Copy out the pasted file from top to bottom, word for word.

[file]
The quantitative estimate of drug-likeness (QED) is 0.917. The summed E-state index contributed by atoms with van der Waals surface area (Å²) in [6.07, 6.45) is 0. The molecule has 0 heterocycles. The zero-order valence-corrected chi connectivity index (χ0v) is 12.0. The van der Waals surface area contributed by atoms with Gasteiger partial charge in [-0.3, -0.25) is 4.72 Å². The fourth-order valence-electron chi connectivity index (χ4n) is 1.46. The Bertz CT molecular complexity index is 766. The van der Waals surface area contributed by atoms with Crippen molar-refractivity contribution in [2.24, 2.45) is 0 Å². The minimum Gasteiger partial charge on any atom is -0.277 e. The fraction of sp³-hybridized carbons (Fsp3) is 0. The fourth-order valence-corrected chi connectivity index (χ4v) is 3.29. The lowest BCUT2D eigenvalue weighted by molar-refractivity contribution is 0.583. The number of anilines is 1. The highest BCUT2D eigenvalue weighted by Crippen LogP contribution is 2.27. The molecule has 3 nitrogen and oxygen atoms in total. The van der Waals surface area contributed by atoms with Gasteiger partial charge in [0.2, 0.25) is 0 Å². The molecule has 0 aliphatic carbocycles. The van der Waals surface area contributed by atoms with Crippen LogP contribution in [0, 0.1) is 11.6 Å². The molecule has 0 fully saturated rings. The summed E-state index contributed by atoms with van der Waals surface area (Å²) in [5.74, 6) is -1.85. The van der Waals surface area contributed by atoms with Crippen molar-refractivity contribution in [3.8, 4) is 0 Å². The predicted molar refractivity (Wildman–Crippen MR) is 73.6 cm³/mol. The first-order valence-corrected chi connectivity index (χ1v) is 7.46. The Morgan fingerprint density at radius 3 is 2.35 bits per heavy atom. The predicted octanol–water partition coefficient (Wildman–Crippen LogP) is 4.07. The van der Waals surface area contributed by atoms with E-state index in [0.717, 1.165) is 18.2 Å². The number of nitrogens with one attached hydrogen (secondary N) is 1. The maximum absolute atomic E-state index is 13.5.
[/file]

The quantitative estimate of drug-likeness (QED) is 0.917. The summed E-state index contributed by atoms with van der Waals surface area (Å²) in [6.07, 6.45) is 0. The molecule has 0 heterocycles. The zero-order valence-corrected chi connectivity index (χ0v) is 12.0. The van der Waals surface area contributed by atoms with Gasteiger partial charge in [-0.3, -0.25) is 4.72 Å². The fourth-order valence-electron chi connectivity index (χ4n) is 1.46. The Bertz CT molecular complexity index is 766. The van der Waals surface area contributed by atoms with Crippen molar-refractivity contribution in [2.24, 2.45) is 0 Å². The minimum Gasteiger partial charge on any atom is -0.277 e. The fraction of sp³-hybridized carbons (Fsp3) is 0. The fourth-order valence-corrected chi connectivity index (χ4v) is 3.29. The lowest BCUT2D eigenvalue weighted by molar-refractivity contribution is 0.583. The number of anilines is 1. The highest BCUT2D eigenvalue weighted by Crippen LogP contribution is 2.27. The molecule has 3 nitrogen and oxygen atoms in total. The van der Waals surface area contributed by atoms with Gasteiger partial charge in [0.2, 0.25) is 0 Å². The molecule has 0 aliphatic carbocycles. The van der Waals surface area contributed by atoms with Crippen LogP contribution in [0, 0.1) is 11.6 Å². The molecule has 0 fully saturated rings. The summed E-state index contributed by atoms with van der Waals surface area (Å²) in [5.74, 6) is -1.85. The van der Waals surface area contributed by atoms with Crippen molar-refractivity contribution in [3.8, 4) is 0 Å². The predicted molar refractivity (Wildman–Crippen MR) is 73.6 cm³/mol. The first-order valence-corrected chi connectivity index (χ1v) is 7.46. The Morgan fingerprint density at radius 3 is 2.35 bits per heavy atom. The predicted octanol–water partition coefficient (Wildman–Crippen LogP) is 4.07. The van der Waals surface area contributed by atoms with E-state index in [0.717, 1.165) is 18.2 Å². The number of nitrogens with one attached hydrogen (secondary N) is 1. The maximum absolute atomic E-state index is 13.5.